PALO ALTO, CA – How do common military environmental exposures affect the risk of breast cancer in military servicemembers and veterans?

That was the question tackled in a recent study published in Frontiers of Oncology. “The effects of military environmental exposures (MEE) such as volatile organic compounds (VOCs), endocrine-disrupting chemicals (EDCs), tactile herbicides, airborne hazards and open burn pits (AHOBP), and depleted uranium on health are salient concerns for servicemembers and veterans,” wrote researchers from the VA Palo Alto, CA, Healthcare System and colleagues. “However, little work has been done to investigate the relationship between MEE and risk of breast cancer.”

The study team conducted a scoping review on MEE, military deployment/service, and risk of breast cancer among active-duty service members and veterans. Using PRISMA, the researchers searched PubMed, Embase, and citations of included articles. The resulted in 4,364 articles to screen and 28 ultimately selected for the analysis.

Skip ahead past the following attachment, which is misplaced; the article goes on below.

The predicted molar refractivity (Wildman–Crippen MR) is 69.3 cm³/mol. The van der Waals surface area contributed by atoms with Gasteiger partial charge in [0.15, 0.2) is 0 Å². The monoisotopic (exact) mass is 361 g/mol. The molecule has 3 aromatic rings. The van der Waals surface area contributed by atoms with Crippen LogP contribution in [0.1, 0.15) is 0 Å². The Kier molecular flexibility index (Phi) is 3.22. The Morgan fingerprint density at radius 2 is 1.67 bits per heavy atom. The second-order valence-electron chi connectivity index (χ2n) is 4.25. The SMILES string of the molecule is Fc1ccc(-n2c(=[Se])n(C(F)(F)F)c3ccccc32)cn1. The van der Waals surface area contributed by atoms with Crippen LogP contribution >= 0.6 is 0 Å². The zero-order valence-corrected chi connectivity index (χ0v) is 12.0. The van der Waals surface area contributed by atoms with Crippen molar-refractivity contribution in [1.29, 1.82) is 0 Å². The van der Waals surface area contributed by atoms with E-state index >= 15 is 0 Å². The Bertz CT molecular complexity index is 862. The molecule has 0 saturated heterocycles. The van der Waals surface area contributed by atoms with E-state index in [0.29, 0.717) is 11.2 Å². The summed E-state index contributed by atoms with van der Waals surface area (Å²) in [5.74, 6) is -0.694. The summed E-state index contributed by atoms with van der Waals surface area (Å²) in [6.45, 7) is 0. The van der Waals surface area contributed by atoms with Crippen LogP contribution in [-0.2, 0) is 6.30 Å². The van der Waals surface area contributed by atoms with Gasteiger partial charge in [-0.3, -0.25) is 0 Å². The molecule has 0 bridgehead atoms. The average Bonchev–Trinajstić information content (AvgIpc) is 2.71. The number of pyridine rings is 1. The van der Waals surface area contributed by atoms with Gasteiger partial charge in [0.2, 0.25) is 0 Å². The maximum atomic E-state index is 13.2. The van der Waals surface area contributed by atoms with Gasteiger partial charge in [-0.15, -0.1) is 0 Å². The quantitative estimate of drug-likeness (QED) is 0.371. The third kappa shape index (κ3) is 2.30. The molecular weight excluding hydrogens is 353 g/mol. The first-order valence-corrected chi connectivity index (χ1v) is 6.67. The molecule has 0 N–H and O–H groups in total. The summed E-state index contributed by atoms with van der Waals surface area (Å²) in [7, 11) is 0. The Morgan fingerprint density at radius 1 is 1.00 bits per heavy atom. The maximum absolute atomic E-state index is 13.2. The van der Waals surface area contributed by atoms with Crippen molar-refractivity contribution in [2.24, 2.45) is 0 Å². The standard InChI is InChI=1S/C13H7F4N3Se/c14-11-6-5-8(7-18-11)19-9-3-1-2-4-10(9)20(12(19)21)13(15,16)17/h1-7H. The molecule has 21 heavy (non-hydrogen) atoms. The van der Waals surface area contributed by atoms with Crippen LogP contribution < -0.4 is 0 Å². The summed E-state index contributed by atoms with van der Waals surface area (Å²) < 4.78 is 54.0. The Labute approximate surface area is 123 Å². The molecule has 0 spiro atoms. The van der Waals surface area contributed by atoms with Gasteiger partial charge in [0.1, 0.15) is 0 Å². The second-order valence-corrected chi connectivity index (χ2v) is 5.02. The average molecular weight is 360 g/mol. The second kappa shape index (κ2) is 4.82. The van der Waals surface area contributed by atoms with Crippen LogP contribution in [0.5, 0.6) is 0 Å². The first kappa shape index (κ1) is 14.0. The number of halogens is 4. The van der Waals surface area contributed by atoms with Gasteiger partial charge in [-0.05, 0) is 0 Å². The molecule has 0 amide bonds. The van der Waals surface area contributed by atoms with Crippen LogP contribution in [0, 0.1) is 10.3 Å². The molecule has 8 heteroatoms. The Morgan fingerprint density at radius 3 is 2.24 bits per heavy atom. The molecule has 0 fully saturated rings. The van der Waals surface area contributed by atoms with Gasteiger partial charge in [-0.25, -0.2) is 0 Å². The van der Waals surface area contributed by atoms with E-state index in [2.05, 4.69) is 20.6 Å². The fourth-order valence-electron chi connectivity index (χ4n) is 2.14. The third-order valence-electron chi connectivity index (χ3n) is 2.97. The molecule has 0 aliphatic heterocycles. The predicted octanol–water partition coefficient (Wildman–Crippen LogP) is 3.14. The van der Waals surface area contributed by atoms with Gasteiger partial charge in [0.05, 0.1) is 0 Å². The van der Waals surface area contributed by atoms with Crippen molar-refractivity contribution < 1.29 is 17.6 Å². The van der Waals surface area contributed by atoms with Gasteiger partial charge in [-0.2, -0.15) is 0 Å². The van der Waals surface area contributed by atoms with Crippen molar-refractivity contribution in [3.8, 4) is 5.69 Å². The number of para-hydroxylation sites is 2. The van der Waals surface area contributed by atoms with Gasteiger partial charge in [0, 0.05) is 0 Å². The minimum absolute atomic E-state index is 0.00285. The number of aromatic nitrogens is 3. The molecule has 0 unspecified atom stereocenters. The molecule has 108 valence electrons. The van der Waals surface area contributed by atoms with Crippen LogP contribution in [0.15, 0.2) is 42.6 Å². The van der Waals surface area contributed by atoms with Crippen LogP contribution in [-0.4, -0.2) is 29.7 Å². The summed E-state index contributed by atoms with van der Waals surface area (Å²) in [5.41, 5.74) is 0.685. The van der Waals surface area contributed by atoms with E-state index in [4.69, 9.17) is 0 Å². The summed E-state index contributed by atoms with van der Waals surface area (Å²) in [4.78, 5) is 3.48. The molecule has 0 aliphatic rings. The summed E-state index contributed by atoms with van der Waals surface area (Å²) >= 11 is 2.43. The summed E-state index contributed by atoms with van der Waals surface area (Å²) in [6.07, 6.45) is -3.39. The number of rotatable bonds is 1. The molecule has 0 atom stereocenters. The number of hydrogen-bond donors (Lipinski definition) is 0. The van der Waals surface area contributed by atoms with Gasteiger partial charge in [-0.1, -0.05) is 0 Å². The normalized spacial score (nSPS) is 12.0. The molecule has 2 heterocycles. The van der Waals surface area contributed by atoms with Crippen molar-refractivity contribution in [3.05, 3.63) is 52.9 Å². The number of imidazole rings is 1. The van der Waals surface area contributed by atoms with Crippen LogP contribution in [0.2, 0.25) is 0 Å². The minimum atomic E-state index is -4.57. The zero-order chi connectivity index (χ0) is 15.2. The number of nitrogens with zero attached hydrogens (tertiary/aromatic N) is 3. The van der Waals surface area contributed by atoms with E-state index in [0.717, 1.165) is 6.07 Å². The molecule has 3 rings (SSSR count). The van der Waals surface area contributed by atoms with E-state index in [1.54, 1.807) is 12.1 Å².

“Most papers on military deployment and military service found a lower/equivalent risk of breast cancer when comparing rates to those without deployment or civilians,” the study found. “Exposure to VOCs due to military occupation or contaminated groundwater was associated with a slightly higher risk of breast cancer.”

On the other hand, the authors pointed out that exposure to Agent Orange was not associated with an increased risk of breast cancer. “Evidence regarding EDCs was limited. No paper directly measured exposure to AHOBP or depleted uranium, but deployments with known exposures to AHOBP or depleted uranium were associated with an equivalent/lower risk of breast cancer,” they added.

The article advised that women are the fastest growing population within the military, and “breast cancer poses a unique risk to women veterans who were affected by MEE during their service.”

The researchers said, however, “Unfortunately, the literature on MEE and breast cancer is mixed and limited, in part due to the Healthy Soldier Paradox and poor classification of exposure(s).”

  1. Jester DJ, Assefa MT, Grewal DK, Ibrahim-Biangoro eAM, Jennings JS, Adamson MM. Military environmental exposures and risk of breast cancer in active-duty personnel and veterans: a scoping review. Front Oncol. 2024 Mar 13;14:1356001. doi: 10.3389/fonc.2024.1356001. PMID: 38544835; PMCID: PMC10965704.